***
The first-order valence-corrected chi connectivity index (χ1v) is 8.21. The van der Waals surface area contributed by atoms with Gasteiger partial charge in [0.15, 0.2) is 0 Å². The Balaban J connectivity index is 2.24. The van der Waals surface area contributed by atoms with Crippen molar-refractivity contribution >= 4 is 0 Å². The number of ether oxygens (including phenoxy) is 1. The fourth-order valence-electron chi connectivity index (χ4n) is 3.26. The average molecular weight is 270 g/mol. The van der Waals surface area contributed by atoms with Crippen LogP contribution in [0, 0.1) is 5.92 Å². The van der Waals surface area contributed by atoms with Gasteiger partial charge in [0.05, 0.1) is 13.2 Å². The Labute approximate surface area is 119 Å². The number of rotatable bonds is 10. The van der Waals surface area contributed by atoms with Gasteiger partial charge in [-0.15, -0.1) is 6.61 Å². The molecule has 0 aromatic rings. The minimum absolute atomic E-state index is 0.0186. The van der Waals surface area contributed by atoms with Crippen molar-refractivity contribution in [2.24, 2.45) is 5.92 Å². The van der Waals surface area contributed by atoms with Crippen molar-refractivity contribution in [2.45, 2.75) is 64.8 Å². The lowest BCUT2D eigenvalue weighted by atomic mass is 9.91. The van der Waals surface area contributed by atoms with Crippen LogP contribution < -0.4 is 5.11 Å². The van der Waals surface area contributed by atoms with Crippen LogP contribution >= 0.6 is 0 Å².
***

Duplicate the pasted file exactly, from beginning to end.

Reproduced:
The first-order valence-corrected chi connectivity index (χ1v) is 8.21. The van der Waals surface area contributed by atoms with Gasteiger partial charge in [0.15, 0.2) is 0 Å². The Balaban J connectivity index is 2.24. The van der Waals surface area contributed by atoms with Crippen molar-refractivity contribution >= 4 is 0 Å². The number of ether oxygens (including phenoxy) is 1. The fourth-order valence-electron chi connectivity index (χ4n) is 3.26. The average molecular weight is 270 g/mol. The van der Waals surface area contributed by atoms with Crippen LogP contribution in [0, 0.1) is 5.92 Å². The van der Waals surface area contributed by atoms with Gasteiger partial charge in [0.05, 0.1) is 13.2 Å². The Labute approximate surface area is 119 Å². The number of rotatable bonds is 10. The van der Waals surface area contributed by atoms with Gasteiger partial charge in [-0.15, -0.1) is 6.61 Å². The molecule has 0 aromatic rings. The minimum absolute atomic E-state index is 0.0186. The van der Waals surface area contributed by atoms with Crippen molar-refractivity contribution in [2.24, 2.45) is 5.92 Å². The van der Waals surface area contributed by atoms with Crippen molar-refractivity contribution in [2.45, 2.75) is 64.8 Å². The lowest BCUT2D eigenvalue weighted by atomic mass is 9.91. The van der Waals surface area contributed by atoms with Crippen LogP contribution < -0.4 is 5.11 Å². The van der Waals surface area contributed by atoms with Crippen LogP contribution >= 0.6 is 0 Å².